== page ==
Wednesday, March 4, 2015

Bull Market in Buybacks (excerpt)

I was early in recognizing that the current bull market was driven by corporate share repurchases. During the first two to three years of the bull market, bearish strategists contended that stocks were on a “sugar high.” They couldn’t fathom why stock prices were rising when there were no obvious buyers among retail, institutional, and foreign buyers. They obviously missed corporate buyers.

Share repurchases by the S&P 500 corporations totaled a staggering $2.1 trillion from Q1-2009 through the latest available data, for Q3-2014. Over the same period through Q4-2014, these companies paid dividends of $1.6 trillion. Many investors tend to reinvest dividends in the stock market. The S&P 500 has been highly correlated with the sum of these two cash flows.

S&P 500 corporations have had an incentive to buy back their shares ever since 2004, when corporate bond yields consistently fell below the forward earnings yield of the composite. Today, Moody’s Seasoned Aaa corporate bond yield is down to an historical low of 3.8%, while the forward earnings yield is at 5.8%. In other words, the Fed’s Stock Valuation Model has been more relevant to corporate finance behavior than investor behavior in the equity market.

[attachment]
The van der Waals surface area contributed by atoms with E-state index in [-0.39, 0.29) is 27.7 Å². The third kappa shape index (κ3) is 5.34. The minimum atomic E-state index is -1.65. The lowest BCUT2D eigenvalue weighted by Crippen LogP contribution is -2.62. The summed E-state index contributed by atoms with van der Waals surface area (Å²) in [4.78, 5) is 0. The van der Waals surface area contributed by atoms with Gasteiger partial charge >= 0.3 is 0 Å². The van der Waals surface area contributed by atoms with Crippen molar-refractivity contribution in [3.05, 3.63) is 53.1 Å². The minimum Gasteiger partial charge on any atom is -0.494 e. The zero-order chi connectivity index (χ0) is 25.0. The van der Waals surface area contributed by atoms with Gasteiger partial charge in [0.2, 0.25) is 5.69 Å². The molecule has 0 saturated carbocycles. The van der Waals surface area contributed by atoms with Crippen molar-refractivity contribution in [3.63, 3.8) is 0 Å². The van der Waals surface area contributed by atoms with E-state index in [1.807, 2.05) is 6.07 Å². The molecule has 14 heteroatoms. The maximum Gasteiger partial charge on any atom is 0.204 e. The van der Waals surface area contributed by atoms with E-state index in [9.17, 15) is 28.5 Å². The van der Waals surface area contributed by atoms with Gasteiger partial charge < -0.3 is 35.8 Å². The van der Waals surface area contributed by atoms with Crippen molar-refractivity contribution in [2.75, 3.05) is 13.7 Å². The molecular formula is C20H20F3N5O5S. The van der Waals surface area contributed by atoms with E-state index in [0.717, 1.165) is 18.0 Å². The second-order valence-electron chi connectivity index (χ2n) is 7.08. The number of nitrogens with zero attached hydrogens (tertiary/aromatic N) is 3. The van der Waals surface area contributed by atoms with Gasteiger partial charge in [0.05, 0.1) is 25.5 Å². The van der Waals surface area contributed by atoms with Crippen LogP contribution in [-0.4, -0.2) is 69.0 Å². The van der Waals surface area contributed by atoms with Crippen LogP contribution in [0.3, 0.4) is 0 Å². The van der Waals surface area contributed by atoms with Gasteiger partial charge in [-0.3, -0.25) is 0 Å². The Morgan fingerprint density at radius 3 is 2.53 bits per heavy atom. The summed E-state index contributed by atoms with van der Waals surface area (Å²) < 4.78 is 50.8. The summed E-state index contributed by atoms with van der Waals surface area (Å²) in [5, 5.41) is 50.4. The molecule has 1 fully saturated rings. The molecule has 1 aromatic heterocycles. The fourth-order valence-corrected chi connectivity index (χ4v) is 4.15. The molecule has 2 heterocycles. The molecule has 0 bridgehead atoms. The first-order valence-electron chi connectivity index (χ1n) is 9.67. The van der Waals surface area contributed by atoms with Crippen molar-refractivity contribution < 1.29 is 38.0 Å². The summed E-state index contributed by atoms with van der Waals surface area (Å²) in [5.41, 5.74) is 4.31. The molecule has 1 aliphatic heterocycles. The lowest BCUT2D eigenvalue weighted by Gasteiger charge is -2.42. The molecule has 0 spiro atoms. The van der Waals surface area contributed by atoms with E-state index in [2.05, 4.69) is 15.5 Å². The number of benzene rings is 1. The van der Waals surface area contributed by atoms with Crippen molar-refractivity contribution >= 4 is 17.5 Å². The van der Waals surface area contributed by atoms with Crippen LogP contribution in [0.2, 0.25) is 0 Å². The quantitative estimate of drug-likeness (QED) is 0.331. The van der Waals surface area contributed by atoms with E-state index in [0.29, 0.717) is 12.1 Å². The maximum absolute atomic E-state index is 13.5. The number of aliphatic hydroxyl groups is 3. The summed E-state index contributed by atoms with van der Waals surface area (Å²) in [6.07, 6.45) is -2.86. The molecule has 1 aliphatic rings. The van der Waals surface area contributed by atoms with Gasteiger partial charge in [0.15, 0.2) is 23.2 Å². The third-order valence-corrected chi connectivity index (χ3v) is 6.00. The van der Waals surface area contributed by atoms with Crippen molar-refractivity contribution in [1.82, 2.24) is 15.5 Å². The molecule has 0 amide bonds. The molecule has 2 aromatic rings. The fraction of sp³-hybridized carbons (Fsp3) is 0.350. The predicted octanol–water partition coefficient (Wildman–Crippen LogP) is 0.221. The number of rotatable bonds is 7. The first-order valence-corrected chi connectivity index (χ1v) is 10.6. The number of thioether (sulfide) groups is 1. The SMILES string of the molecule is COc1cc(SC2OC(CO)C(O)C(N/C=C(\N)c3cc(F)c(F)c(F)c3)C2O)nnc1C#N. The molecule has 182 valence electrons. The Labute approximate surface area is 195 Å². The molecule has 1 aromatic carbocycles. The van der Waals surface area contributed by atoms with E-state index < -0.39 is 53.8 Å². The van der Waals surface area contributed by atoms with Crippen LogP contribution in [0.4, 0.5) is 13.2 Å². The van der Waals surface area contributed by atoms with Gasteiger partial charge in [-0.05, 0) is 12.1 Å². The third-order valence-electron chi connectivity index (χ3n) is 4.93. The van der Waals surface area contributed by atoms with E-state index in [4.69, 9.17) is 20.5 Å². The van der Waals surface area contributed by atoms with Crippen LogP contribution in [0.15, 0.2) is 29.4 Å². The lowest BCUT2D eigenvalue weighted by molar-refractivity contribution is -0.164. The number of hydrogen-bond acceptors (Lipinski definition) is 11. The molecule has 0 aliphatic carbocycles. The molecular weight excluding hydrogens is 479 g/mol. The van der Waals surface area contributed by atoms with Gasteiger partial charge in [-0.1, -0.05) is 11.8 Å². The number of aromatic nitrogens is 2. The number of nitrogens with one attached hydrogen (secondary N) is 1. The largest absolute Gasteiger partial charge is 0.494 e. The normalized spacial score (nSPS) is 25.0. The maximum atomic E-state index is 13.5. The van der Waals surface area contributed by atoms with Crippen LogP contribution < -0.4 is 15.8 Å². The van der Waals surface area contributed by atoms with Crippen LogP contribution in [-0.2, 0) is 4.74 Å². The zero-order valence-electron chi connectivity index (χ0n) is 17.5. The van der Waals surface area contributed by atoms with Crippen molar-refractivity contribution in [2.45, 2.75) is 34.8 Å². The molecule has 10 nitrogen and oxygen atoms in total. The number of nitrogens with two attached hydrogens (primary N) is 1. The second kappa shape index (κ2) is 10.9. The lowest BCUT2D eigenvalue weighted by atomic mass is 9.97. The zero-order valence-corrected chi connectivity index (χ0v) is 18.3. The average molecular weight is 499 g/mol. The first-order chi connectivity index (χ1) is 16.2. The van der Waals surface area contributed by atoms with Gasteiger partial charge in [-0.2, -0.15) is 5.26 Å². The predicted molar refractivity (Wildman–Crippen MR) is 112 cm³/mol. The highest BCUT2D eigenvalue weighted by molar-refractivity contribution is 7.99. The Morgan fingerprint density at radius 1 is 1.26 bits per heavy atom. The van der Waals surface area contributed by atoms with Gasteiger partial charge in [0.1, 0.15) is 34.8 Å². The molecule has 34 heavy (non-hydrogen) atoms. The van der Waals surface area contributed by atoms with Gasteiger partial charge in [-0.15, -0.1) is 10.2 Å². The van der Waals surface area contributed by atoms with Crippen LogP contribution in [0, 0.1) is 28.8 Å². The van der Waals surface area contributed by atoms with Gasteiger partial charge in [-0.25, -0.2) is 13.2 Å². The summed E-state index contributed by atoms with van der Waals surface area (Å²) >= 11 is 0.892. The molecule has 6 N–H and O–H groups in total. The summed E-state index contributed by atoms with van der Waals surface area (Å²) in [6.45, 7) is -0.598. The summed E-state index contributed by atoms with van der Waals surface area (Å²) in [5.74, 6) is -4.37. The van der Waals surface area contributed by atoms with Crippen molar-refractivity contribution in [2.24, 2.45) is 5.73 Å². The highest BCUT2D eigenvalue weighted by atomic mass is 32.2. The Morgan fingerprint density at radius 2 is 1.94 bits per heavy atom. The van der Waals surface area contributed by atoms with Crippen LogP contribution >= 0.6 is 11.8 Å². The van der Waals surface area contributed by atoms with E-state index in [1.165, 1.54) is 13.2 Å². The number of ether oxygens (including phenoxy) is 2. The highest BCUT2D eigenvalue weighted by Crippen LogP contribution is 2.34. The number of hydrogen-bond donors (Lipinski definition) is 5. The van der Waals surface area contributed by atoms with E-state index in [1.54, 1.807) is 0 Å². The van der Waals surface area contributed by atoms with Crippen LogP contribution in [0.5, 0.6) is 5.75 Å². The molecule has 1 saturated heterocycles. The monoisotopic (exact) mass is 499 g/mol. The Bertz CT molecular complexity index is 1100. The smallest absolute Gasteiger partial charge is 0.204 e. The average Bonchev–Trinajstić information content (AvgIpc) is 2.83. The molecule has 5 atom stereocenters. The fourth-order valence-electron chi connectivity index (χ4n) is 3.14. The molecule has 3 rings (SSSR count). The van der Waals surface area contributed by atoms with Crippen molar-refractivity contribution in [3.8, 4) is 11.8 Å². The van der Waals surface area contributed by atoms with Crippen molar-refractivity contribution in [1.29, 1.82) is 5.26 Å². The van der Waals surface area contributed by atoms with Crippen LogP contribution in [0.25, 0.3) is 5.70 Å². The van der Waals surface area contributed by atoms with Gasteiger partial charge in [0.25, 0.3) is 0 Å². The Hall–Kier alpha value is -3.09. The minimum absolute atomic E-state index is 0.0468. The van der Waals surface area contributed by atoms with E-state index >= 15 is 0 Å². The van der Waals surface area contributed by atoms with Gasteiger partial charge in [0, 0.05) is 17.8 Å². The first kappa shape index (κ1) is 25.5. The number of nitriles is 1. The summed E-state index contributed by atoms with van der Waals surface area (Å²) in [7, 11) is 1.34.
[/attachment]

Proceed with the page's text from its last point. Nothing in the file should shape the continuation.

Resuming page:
My friend Lazlo Birinyi reports that buyback authorizations for February 2015--of $118.32 billion--were the strongest for any February on record as well as for any month ever, in dollar terms. While analysts expect H1-2015 earnings growth to be negative y/y for the S&P 500, I think buybacks could help to turn S&P 500 earnings growth positive.

Today's Morning Briefing: Bull Market in Buybacks. (1) Early bulls. (2) Lots of buybacks and dividends. (3) Fed’s Stock Valuation Model really a model for corporate finance rather than asset allocation. (4) Interest margins and profits. (5) Gross vs. net corporate bond issuance. (6) Birinyi’s numbers. (7) Other inflows. (8) QE myth and fact. (9) The scary correlation. (10) Buybacks-led melt-up? (11) What will stop buybacks? (12) Focus on market-weight-rated S&P 500 auto-related industries. (More for subscribers.)

No comments: